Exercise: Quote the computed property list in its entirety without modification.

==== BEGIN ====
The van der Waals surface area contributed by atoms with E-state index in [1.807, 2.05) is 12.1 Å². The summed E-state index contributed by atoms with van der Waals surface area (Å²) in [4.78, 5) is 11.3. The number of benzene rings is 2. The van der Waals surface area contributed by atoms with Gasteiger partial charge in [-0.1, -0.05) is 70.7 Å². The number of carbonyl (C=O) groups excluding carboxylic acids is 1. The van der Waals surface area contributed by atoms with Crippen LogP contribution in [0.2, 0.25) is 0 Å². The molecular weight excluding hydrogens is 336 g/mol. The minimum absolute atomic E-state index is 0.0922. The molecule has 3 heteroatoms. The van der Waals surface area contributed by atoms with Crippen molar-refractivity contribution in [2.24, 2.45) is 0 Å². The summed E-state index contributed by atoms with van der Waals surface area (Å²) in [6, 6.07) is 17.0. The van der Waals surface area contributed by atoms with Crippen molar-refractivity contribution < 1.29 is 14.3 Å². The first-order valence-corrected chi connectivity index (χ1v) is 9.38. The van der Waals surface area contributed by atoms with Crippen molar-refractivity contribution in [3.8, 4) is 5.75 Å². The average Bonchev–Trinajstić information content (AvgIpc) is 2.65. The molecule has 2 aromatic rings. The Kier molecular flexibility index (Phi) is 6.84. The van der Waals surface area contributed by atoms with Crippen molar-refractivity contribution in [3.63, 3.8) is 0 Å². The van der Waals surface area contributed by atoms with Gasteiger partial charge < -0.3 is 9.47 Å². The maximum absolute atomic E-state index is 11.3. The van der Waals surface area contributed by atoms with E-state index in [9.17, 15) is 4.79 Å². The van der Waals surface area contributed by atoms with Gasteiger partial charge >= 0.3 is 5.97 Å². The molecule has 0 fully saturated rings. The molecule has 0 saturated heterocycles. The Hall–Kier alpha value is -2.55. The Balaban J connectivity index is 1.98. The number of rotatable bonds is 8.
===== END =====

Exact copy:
The van der Waals surface area contributed by atoms with E-state index in [1.807, 2.05) is 12.1 Å². The summed E-state index contributed by atoms with van der Waals surface area (Å²) in [4.78, 5) is 11.3. The number of benzene rings is 2. The van der Waals surface area contributed by atoms with Gasteiger partial charge in [-0.1, -0.05) is 70.7 Å². The number of carbonyl (C=O) groups excluding carboxylic acids is 1. The van der Waals surface area contributed by atoms with Crippen LogP contribution in [0.2, 0.25) is 0 Å². The molecular weight excluding hydrogens is 336 g/mol. The minimum absolute atomic E-state index is 0.0922. The molecule has 3 heteroatoms. The van der Waals surface area contributed by atoms with Crippen molar-refractivity contribution in [2.24, 2.45) is 0 Å². The summed E-state index contributed by atoms with van der Waals surface area (Å²) in [6, 6.07) is 17.0. The van der Waals surface area contributed by atoms with Crippen molar-refractivity contribution < 1.29 is 14.3 Å². The first-order valence-corrected chi connectivity index (χ1v) is 9.38. The van der Waals surface area contributed by atoms with Crippen molar-refractivity contribution in [3.8, 4) is 5.75 Å². The average Bonchev–Trinajstić information content (AvgIpc) is 2.65. The molecule has 2 aromatic rings. The Kier molecular flexibility index (Phi) is 6.84. The van der Waals surface area contributed by atoms with Crippen molar-refractivity contribution in [3.63, 3.8) is 0 Å². The van der Waals surface area contributed by atoms with Gasteiger partial charge < -0.3 is 9.47 Å². The maximum absolute atomic E-state index is 11.3. The van der Waals surface area contributed by atoms with E-state index in [9.17, 15) is 4.79 Å². The van der Waals surface area contributed by atoms with Gasteiger partial charge >= 0.3 is 5.97 Å². The molecule has 0 fully saturated rings. The molecule has 0 saturated heterocycles. The Hall–Kier alpha value is -2.55. The Balaban J connectivity index is 1.98. The number of rotatable bonds is 8.